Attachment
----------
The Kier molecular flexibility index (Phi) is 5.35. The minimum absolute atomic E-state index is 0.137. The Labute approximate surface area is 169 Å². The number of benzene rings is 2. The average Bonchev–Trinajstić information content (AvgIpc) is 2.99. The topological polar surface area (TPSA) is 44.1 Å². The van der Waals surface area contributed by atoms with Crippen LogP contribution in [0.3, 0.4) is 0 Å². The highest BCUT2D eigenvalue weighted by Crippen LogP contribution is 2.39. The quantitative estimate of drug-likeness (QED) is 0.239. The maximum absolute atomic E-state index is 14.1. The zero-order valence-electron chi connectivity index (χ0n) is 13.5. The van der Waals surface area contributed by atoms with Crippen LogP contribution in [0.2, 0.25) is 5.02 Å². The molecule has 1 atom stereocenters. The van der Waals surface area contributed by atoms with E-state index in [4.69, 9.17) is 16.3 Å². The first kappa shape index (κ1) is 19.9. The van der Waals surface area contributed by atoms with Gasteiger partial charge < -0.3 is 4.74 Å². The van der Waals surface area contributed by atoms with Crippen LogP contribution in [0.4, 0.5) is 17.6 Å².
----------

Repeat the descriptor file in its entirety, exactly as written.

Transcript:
The Kier molecular flexibility index (Phi) is 5.35. The minimum absolute atomic E-state index is 0.137. The Labute approximate surface area is 169 Å². The number of benzene rings is 2. The average Bonchev–Trinajstić information content (AvgIpc) is 2.99. The topological polar surface area (TPSA) is 44.1 Å². The van der Waals surface area contributed by atoms with Crippen LogP contribution in [0.3, 0.4) is 0 Å². The highest BCUT2D eigenvalue weighted by Crippen LogP contribution is 2.39. The quantitative estimate of drug-likeness (QED) is 0.239. The maximum absolute atomic E-state index is 14.1. The zero-order valence-electron chi connectivity index (χ0n) is 13.5. The van der Waals surface area contributed by atoms with Crippen LogP contribution in [0.2, 0.25) is 5.02 Å². The molecule has 1 atom stereocenters. The van der Waals surface area contributed by atoms with E-state index in [4.69, 9.17) is 16.3 Å². The first kappa shape index (κ1) is 19.9. The van der Waals surface area contributed by atoms with Gasteiger partial charge < -0.3 is 4.74 Å². The van der Waals surface area contributed by atoms with Crippen LogP contribution in [0.4, 0.5) is 17.6 Å².